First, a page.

3 Typical Examples Of Emotional Abuse In Relationships
It’s usually easy to see when someone has been physically abused because physical abuse leaves a trail for anyone who looks to see. Emotional abuse is sneakier because there are no broken bones or bruises, but for someone looking, the trail of physical evidence is usually right there to see.
An emotionally abused person will often come across as introverted, with drawn-in body language. The abuse will also often gain or drop a significant amount of weight, and will often have chronic health issues – for which doctors cannot find a cause.
Annoyance Or Abuse?
Just like the symptoms, the forms the abuse takes can seem relatively benign to an outsider, and sometimes even the victim will dismiss the abuse as an annoyance rather than abuse.
Victims of emotional abuse often say things like, as long as he doesn’t hit me, I can put up with it.” Or, “This hurts so much, I would rather have him hit me than do this.”
These two examples are from the perspective of a female emotional abuse victim, but men are also victims of this insidious type of relationship bullying.
Common Types Of Emotional Abuse
Within the parameters of a personal relationship, there are as many kinds of emotional abuse as there are ways to hurt a partner or family member mentally.
Insults are a common form of this type of injury. Things like, “You’re so stupid – or fat, or ugly,” or “Why do you screw up everything you do?” Anything that leaves a person feeling belittled, or that one person uses in an attempt to feel superior at the expense of another is emotional abuse.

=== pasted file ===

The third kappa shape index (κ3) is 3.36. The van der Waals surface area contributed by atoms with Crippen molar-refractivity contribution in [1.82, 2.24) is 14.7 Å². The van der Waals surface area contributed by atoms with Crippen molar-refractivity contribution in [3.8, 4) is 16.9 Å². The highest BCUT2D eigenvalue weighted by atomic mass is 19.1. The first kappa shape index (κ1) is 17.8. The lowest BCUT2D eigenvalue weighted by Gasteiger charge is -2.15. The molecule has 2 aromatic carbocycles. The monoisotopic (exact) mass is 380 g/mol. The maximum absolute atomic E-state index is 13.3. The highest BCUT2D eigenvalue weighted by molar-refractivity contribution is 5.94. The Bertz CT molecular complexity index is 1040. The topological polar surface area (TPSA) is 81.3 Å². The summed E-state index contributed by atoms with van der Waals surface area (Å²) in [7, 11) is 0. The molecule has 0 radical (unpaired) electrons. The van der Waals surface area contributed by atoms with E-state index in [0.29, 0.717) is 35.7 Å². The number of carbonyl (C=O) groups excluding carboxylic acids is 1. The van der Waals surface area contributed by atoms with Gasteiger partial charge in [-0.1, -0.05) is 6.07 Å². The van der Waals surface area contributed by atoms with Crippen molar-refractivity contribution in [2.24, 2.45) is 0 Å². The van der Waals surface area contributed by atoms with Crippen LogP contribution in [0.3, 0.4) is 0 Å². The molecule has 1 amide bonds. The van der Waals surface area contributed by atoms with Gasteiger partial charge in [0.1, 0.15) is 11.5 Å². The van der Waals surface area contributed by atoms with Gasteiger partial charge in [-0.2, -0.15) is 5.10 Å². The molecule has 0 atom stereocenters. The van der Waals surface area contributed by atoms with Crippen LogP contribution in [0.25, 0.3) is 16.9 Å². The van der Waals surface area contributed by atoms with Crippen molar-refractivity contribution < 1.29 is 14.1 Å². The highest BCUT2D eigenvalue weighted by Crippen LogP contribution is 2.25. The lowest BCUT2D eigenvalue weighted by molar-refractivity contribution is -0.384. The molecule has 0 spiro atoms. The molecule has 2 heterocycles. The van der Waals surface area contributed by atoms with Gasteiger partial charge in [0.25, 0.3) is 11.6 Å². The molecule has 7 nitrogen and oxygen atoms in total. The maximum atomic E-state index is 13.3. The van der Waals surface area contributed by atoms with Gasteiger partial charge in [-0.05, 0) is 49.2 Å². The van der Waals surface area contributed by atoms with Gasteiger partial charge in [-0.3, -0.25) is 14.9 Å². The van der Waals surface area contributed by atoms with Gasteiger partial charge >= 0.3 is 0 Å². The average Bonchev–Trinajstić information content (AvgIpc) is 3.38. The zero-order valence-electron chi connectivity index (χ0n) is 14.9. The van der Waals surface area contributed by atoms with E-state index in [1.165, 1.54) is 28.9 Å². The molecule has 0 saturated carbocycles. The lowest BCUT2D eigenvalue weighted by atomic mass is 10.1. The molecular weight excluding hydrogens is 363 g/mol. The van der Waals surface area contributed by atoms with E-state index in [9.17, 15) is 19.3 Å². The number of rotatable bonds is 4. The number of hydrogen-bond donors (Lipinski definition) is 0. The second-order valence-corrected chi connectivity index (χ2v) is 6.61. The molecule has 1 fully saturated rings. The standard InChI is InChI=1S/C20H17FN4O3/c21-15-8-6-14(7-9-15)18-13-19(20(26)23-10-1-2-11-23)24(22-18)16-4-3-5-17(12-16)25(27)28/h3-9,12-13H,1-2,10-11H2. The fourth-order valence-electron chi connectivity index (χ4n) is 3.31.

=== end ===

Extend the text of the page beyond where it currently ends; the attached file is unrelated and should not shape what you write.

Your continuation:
Threats can be as overt as someone coming right out and saying they will do something violent, or as sly as a balled up fist no one else can see. Even a hard, cold-eyed glance from someone who has previously been violent can be perceived as a threat. Living under fear of retribution turns a person into a victim – a victim of emotional abuse.
In the case of codependents, a new, and unhealthy dynamic develops, where the victim constantly worries that the abuser will cheat, or drink, or use drugs, or gamble – or whatever the outside influence is that has weakened the relationship.
Insults, threats, and betrayals can be so benign, and so subtly disguised, that outsiders envy the beautiful relationship between the abuser and victim. They are, however, forms of abuse that do as much damage as physical violence, especially if one looks at the relationship over an extended period.